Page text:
THE MacBETH REPORT:
F Hampus Gustafsson (Regina, Brandon, 2009-11) signed a one-year contract with Stjernen (Norway, Get Ligaen). He had 10 goals and 33 assists in 70 games with Regina and Brandon last season. . . .
F Derek Ryan (Spokane, 2003-07) signed a one-year contract with Szekesfehervar (Hungary, Austria Erste Bank Liga). Ryan had 17 goals and 30 assists in 28 games with the University of Alberta (CIS) last season. He was the Canada West Most Valuable Player and was named to the All-Canadian First Team. . . .
D Nathan Paetsch (Moose Jaw, 1998-2003) signed a one-year contract with Grizzly Adams Wolfsburg (Germany, DEL). He had nine goals and 11 assists in 43 games with the Rochester Americans and Syracuse Crunch (both AHL) last season.
Fans of the Medicine Hat Tigers should relax. At least a bit.
It would seem that the Medicine Hat Arena isn’t the only one in the WHL that doesn’t meet league standards.
If you tuned in late, Medicine Hat city council has voted 6-3 against a funding proposal for a $94.5-million regional event centre.
This is the latest development in what has turned into a long-running story regarding a potential new facility to replace the 41-year-old Medicine Hat Arena.
It comes with the good folks of Moose Jaw preparing to open a new complex. The Moose Jaw Warriors have vacated the Civic Centre (aka Crushed Can) and will move into a new facility in time for the 2011-12 season.
So . . . after the latest development in Medicine Hat, here’s what WHL commissioner Ron Robison told Amanda Stephenson of the Medicine Hat News:
“I think we were very patient in the Moose Jaw process, and that eventually resulted in a new facility for that city. We understand the challenges associated with funding a project of this nature, but on the other hand, Medicine Hat is currently the only facility in the Western Hockey League that does not meet our standards. We do need it addressed, and we need it addressed immediately."
Right away, fans started to wonder if the Tigers were on borrowed time.
But . . . whoa! Wait a minute here!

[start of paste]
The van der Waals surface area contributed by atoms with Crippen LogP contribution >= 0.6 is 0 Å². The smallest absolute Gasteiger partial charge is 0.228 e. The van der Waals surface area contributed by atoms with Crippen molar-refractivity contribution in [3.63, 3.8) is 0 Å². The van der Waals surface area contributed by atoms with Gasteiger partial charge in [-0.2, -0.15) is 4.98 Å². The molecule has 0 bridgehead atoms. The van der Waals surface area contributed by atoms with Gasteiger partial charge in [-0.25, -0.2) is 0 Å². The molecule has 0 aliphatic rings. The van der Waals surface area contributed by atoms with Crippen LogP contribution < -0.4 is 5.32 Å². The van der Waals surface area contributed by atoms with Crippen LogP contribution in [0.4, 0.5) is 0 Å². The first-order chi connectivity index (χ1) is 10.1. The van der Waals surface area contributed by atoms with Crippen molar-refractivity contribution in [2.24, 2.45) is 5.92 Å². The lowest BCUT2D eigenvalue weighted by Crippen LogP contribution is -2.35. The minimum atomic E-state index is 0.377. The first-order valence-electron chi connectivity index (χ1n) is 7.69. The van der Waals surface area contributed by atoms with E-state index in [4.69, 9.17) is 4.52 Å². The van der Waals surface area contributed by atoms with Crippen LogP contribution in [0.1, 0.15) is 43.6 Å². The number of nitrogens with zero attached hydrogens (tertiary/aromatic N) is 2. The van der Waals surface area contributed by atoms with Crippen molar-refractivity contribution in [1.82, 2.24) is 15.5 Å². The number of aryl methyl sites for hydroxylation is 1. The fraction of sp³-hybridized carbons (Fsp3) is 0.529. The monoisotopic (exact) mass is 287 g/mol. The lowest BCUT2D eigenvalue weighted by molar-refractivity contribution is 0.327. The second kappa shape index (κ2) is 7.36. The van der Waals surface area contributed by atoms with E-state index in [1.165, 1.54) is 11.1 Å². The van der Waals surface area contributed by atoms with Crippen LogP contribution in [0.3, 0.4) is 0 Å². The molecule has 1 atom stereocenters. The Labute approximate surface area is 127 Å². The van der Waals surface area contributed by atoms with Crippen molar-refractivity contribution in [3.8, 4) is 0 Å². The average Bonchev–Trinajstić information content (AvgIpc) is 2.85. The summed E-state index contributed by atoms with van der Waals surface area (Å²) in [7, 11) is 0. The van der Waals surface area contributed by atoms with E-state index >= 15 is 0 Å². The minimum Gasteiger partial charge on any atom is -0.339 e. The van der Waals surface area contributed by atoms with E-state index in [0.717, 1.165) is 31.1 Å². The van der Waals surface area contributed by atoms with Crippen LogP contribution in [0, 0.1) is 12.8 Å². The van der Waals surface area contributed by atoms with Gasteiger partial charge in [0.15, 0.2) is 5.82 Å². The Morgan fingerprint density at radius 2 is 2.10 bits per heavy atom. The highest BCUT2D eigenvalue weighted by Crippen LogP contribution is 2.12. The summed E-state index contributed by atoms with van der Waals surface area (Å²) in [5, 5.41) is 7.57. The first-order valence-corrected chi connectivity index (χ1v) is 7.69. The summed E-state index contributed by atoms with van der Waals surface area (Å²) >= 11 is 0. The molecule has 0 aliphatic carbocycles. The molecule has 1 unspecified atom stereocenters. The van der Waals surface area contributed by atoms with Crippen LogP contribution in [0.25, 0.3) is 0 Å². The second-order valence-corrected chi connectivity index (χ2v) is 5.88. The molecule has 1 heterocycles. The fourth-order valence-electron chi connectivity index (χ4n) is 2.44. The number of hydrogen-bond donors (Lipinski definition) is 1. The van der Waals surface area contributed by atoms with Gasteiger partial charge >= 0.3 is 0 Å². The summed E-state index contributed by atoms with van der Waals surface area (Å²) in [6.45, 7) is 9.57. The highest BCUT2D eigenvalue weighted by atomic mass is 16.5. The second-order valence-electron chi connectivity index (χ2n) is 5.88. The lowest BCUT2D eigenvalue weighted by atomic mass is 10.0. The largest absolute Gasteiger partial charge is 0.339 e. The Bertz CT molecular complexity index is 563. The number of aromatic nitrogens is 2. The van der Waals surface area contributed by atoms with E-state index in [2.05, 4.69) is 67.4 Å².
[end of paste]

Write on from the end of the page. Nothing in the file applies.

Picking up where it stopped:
It turns out that Robison was singing the same tune in another WHL city not that long ago.
The March 1, 2010, edition of The Oregonian contains a story on the Winterhawks by freelancer Scott Sepich. The crux of the story was how far the Winterhawks had come since being purchased by Bill Gallacher in the fall of 2008,
In the story, Sepich mentioned that the Winterhawks were working with the city and the NBA’s Portland Trail Blazers in the hopes of renovating their home arena, Memorial Coliesum, so that they would be able to use it on an every-game basis.
“Robison has long contended that the Coliseum is not an appropriate venue for the WHL in its current form, citing shorcomings such as the smaller-than-regulation ice surface to the lack of amenities for fans.”
At that point, Sepich quoted Robison as saying:
"It doesn't meet our current standards, but it's adequate for the time being. We're excited about the plans for renovation."
Well, those “plans for renovation” are still just that . . . plans. In fact, any renovations to Memorial Coliseum won’t get started until the middle of 2012. Which must mean that the Portland rink still doesn’t meet WHL standards.
So, Medicine Hat hockey fans, you can breathe easier. Your rink may not meet those standards, but you are not alone.
By the way, Amanda Stephenson’s story is right here.
In that story, Robison is quoted as saying: